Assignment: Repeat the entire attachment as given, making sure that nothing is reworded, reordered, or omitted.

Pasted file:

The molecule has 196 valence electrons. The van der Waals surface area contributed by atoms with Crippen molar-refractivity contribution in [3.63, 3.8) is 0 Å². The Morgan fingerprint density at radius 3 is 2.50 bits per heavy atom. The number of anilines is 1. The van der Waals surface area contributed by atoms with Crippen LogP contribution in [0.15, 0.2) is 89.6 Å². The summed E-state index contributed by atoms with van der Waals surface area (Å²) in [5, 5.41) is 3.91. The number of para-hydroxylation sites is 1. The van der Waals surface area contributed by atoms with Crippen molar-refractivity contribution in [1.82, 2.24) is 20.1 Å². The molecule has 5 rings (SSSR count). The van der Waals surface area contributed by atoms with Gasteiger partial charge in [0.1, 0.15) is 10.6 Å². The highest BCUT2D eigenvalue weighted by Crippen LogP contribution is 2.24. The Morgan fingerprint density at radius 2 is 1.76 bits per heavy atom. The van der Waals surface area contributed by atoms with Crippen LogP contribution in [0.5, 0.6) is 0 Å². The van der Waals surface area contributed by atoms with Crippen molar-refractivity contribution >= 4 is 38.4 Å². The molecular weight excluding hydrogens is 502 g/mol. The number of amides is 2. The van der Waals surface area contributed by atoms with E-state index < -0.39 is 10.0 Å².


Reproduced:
The molecule has 196 valence electrons. The van der Waals surface area contributed by atoms with Crippen molar-refractivity contribution in [3.63, 3.8) is 0 Å². The Morgan fingerprint density at radius 3 is 2.50 bits per heavy atom. The number of anilines is 1. The van der Waals surface area contributed by atoms with Crippen LogP contribution in [0.15, 0.2) is 89.6 Å². The summed E-state index contributed by atoms with van der Waals surface area (Å²) in [5, 5.41) is 3.91. The number of para-hydroxylation sites is 1. The van der Waals surface area contributed by atoms with Crippen molar-refractivity contribution in [1.82, 2.24) is 20.1 Å². The molecule has 5 rings (SSSR count). The van der Waals surface area contributed by atoms with Gasteiger partial charge in [0.1, 0.15) is 10.6 Å². The highest BCUT2D eigenvalue weighted by Crippen LogP contribution is 2.24. The Morgan fingerprint density at radius 2 is 1.76 bits per heavy atom. The van der Waals surface area contributed by atoms with Crippen LogP contribution in [0.5, 0.6) is 0 Å². The van der Waals surface area contributed by atoms with Crippen molar-refractivity contribution >= 4 is 38.4 Å². The molecular weight excluding hydrogens is 502 g/mol. The number of amides is 2. The van der Waals surface area contributed by atoms with E-state index < -0.39 is 10.0 Å².